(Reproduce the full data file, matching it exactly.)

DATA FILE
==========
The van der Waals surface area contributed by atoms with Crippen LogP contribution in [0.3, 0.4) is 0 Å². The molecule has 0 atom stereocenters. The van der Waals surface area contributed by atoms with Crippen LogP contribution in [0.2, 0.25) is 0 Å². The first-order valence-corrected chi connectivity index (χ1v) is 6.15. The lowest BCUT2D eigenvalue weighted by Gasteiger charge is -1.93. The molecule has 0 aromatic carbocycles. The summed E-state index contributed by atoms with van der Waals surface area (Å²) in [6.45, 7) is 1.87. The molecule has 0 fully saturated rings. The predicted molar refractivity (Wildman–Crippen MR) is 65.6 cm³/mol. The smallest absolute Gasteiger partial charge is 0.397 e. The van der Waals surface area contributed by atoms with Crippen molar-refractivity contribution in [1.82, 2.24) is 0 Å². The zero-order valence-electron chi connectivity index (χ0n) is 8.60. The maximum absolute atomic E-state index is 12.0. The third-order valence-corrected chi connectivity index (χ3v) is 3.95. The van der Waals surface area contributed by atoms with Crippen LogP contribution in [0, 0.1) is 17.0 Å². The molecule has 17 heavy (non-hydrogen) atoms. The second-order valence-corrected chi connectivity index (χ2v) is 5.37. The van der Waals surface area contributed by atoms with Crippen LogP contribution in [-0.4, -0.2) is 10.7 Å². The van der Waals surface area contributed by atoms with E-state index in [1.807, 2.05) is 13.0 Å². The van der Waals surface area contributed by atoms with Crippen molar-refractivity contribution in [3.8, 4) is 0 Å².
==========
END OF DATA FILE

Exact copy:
The van der Waals surface area contributed by atoms with Crippen LogP contribution in [0.3, 0.4) is 0 Å². The molecule has 0 atom stereocenters. The van der Waals surface area contributed by atoms with Crippen LogP contribution in [0.2, 0.25) is 0 Å². The first-order valence-corrected chi connectivity index (χ1v) is 6.15. The lowest BCUT2D eigenvalue weighted by Gasteiger charge is -1.93. The molecule has 0 aromatic carbocycles. The summed E-state index contributed by atoms with van der Waals surface area (Å²) in [6.45, 7) is 1.87. The molecule has 0 fully saturated rings. The predicted molar refractivity (Wildman–Crippen MR) is 65.6 cm³/mol. The smallest absolute Gasteiger partial charge is 0.397 e. The van der Waals surface area contributed by atoms with Crippen molar-refractivity contribution in [1.82, 2.24) is 0 Å². The zero-order valence-electron chi connectivity index (χ0n) is 8.60. The maximum absolute atomic E-state index is 12.0. The third-order valence-corrected chi connectivity index (χ3v) is 3.95. The van der Waals surface area contributed by atoms with Crippen LogP contribution in [0, 0.1) is 17.0 Å². The molecule has 17 heavy (non-hydrogen) atoms. The second-order valence-corrected chi connectivity index (χ2v) is 5.37. The van der Waals surface area contributed by atoms with Crippen LogP contribution in [-0.4, -0.2) is 10.7 Å². The van der Waals surface area contributed by atoms with E-state index in [1.807, 2.05) is 13.0 Å². The van der Waals surface area contributed by atoms with Crippen molar-refractivity contribution in [3.8, 4) is 0 Å².